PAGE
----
Research in Sweden is wide-ranging and well-respected internationally, making Sweden a strong choice for your PhD/doctoral studies.
The Swedish PhD
PhD programmes in Sweden are mainly research-based: most of your time, you will be performing research toward your final dissertation. This will usually take a minimum of four years of full-time work (or 240 ECTS credits).
Because they are research-based, Swedish PhD programmes are very different from study-based bachelor’s or master’s programmes. PhD positions are also usually paid positions: you’ll receive a monthly salary and won’t have to pay tuition fees. Even though you are technically a PhD ”student”, doing a PhD in Sweden is more like having a full-time job.
The main focus of Swedish PhD programmes is your dissertation (thesis). Your dissertation can take the form of a monograph, or a body of shorter pieces of scholarly work built up throughout your PhD period. All dissertations need to be publicly defended. Some departments may want your thesis to be part of an ongoing project within the department. In the fields of technology, natural science and medicine, you’ll often work as part of a team.
While Swedish universities don’t offer taught PhD programmes, theoretical studies and small seminars will be an important component of your PhD programme. You will also receive individual tutoring.
How to apply for a PhD position
In Sweden, a PhD position is usually advertised as a paid position by a Swedish university. (Funding may come from either the university itself or an external funding body). The university will be the one handling the admission process, so you apply directly to the university.
Universities list PhD positions on their websites, usually along with other academic job vacancies. Some departments have fixed application dates, others admit PhD students on an ongoing basis.
Check the links in the below list of “PhDs at Swedish universities” to find more information and browse available positions.
Departments will set their own specific admission requirements. But to be admitted to a PhD programme, you must generally:
- Hold a university degree equivalent to a bachelor’s degree or higher, focusing on the same subject as your intended field of study. In most cases, a master’s degree is required. Previous studies must have included a degree thesis presenting the results of independent research.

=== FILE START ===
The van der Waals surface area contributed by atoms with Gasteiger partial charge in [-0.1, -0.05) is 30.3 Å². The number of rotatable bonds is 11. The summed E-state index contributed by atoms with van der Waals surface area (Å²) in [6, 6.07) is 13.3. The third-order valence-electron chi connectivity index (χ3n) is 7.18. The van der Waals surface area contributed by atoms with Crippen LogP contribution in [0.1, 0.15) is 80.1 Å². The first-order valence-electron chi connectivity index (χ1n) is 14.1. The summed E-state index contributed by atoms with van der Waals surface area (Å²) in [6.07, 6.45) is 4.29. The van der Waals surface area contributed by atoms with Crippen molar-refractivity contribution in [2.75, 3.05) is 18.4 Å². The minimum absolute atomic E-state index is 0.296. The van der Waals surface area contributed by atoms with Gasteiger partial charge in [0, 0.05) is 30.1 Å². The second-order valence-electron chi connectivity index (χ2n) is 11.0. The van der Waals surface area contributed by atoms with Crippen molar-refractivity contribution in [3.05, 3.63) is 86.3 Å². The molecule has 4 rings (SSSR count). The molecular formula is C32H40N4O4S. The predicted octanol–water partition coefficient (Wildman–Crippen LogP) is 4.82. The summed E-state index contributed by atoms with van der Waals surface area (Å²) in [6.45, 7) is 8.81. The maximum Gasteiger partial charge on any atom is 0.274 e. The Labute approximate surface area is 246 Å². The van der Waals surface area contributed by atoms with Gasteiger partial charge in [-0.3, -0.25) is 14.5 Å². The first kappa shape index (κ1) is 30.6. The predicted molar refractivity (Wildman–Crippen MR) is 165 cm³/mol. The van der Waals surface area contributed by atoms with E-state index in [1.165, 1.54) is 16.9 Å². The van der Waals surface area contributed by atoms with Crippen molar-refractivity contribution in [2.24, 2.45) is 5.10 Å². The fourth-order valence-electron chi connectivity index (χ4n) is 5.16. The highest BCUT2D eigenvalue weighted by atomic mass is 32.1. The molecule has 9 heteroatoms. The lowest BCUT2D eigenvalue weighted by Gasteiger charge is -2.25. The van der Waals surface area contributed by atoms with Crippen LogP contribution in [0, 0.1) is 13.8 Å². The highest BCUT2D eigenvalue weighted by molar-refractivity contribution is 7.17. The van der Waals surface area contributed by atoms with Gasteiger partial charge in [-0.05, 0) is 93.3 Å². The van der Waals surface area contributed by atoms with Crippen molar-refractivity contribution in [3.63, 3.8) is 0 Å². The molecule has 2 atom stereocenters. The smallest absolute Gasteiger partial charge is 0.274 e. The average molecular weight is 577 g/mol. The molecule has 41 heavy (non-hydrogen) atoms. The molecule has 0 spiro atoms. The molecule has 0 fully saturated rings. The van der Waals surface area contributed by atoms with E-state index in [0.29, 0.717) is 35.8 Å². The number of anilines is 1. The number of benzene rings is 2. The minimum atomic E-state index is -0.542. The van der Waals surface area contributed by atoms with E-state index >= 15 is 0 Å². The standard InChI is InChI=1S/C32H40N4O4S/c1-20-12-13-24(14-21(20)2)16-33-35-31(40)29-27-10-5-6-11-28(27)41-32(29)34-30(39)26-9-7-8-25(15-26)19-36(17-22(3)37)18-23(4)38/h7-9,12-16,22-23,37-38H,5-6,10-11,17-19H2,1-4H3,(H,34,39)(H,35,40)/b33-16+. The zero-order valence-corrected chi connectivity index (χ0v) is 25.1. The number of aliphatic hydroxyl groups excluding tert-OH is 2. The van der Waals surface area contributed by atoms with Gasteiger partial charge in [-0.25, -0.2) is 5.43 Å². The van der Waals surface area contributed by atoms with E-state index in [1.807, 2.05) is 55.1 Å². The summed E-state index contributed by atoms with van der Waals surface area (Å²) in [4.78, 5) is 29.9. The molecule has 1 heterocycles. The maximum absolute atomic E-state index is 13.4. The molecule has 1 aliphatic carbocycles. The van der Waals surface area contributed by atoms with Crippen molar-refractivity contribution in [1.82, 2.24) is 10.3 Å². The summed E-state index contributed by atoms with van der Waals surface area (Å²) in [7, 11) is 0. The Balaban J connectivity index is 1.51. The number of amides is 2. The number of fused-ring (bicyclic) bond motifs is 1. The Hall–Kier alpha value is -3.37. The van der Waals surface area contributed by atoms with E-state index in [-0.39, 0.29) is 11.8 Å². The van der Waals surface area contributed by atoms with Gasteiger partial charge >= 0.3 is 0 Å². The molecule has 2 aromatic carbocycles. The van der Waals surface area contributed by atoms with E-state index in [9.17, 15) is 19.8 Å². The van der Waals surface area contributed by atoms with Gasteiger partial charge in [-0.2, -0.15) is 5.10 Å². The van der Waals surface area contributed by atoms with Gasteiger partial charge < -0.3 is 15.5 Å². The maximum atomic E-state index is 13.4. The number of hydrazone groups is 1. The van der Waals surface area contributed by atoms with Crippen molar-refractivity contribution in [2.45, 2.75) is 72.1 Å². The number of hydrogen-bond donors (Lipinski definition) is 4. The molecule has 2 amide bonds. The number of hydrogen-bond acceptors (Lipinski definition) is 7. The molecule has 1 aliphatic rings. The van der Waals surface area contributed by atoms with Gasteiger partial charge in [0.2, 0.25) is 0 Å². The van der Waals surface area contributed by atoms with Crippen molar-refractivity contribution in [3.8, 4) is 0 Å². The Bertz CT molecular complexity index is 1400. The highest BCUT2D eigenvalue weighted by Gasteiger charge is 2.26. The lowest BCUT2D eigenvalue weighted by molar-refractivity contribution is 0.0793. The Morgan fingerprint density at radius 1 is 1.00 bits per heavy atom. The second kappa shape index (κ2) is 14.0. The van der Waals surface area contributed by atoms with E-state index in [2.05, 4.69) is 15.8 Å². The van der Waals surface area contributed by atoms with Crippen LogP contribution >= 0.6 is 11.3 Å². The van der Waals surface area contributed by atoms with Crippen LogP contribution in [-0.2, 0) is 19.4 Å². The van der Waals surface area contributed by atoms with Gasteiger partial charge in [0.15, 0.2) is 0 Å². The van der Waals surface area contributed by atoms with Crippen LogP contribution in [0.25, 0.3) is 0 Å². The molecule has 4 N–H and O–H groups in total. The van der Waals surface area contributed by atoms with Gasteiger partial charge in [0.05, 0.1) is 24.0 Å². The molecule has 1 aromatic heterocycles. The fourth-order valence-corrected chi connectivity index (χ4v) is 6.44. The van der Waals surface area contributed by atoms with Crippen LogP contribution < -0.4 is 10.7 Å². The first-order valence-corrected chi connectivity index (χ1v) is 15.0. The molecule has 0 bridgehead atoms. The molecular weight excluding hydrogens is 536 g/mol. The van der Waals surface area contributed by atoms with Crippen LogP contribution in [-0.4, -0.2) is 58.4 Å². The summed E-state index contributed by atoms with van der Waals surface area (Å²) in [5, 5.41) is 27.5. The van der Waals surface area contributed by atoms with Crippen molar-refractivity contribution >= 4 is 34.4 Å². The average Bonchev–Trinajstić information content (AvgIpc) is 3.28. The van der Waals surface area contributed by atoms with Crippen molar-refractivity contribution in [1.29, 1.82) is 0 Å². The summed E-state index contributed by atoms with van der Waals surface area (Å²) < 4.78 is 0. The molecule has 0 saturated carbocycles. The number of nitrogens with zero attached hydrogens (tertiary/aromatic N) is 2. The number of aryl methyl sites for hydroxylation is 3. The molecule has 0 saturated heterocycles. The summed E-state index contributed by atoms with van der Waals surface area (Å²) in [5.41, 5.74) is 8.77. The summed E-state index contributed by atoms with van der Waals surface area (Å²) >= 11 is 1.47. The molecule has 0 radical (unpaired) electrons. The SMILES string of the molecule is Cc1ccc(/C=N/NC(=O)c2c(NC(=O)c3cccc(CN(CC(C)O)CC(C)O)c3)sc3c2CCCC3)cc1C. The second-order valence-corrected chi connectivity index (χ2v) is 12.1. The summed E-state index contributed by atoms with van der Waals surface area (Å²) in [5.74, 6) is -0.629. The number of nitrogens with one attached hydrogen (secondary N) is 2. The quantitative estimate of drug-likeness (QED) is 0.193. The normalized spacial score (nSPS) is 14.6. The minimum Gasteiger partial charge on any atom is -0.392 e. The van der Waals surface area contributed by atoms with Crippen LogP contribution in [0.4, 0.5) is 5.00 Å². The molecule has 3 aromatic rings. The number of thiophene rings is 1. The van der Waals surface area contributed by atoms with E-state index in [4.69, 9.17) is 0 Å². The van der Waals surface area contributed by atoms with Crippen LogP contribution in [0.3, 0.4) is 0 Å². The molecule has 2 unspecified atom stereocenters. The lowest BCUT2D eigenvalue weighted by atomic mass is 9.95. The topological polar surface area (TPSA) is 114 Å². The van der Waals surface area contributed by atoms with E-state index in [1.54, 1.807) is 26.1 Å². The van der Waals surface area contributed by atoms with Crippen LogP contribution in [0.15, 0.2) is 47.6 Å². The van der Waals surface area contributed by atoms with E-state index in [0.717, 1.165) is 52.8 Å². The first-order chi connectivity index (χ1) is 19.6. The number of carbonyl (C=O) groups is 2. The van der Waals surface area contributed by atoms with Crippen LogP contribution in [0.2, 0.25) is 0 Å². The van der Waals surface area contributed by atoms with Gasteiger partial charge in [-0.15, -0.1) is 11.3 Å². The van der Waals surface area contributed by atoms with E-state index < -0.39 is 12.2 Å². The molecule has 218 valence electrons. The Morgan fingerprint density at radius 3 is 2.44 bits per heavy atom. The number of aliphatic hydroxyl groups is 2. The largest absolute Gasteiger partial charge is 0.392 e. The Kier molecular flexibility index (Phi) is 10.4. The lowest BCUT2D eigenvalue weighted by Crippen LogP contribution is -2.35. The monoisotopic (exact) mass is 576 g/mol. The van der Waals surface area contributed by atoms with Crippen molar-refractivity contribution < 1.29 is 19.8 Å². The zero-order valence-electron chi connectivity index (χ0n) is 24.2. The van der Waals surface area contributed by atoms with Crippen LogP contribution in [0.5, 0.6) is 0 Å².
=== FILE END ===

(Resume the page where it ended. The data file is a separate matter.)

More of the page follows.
- Have a good command of English. Swedish skills are also important for some subjects in which lectures and seminars are conducted in Swedish.
1. PhDs at Swedish universities
- PhD at Blekinge Institute of Technology
- PhD at Chalmers University of Technology
- PhD at Dalarna University
- PhD at Ersta Sköndal University College
- PhD at Halmstad University
- PhD at Jönköping University
- PhD at KTH Royal Institute of Technology
- PhD at Karlstad University
- PhD at Karolinska Institutet
- PhD at Konstfack
- PhD at Linköping University
- PhD at Linnaeus University
- PhD at Luleå University of Technology
- PhD at Lund University
- PhD at Malmö University
- PhD at Mälardalen University
- PhD at SLU (Swedish University of Agricultural Sciences)
- PhD at Stockholm School of Economics
- PhD at Stockholm School of Theology
- PhD at Stockholm University
- PhD at Stockholm University of the Arts
- PhD at Södertörn University
- PhD at Umeå University
- PhD at University West
- PhD at University of Borås
- PhD at University of Gothenburg
- PhD at University of Gävle
- PhD at University of Skövde
- PhD at Uppsala University
- PhD at Örebro University
2. General PhD vacancies
3. More information
EU Research and Information Service
- EURAXESS information
Portal for information and practical assistance for researchers moving to Sweden
The Swedish Research Council for Environment, Agricultural Sciences and Spatial Planning
- Swedish Council for Health, Working Life and Welfare
- Swedish Research Council
- Vinnova — Sweden’s Innovation Agency
An organisation that integrates research and development in technology, transport and working life
- Handbook for International Researchers
Stockholm University’s handbook for international researchers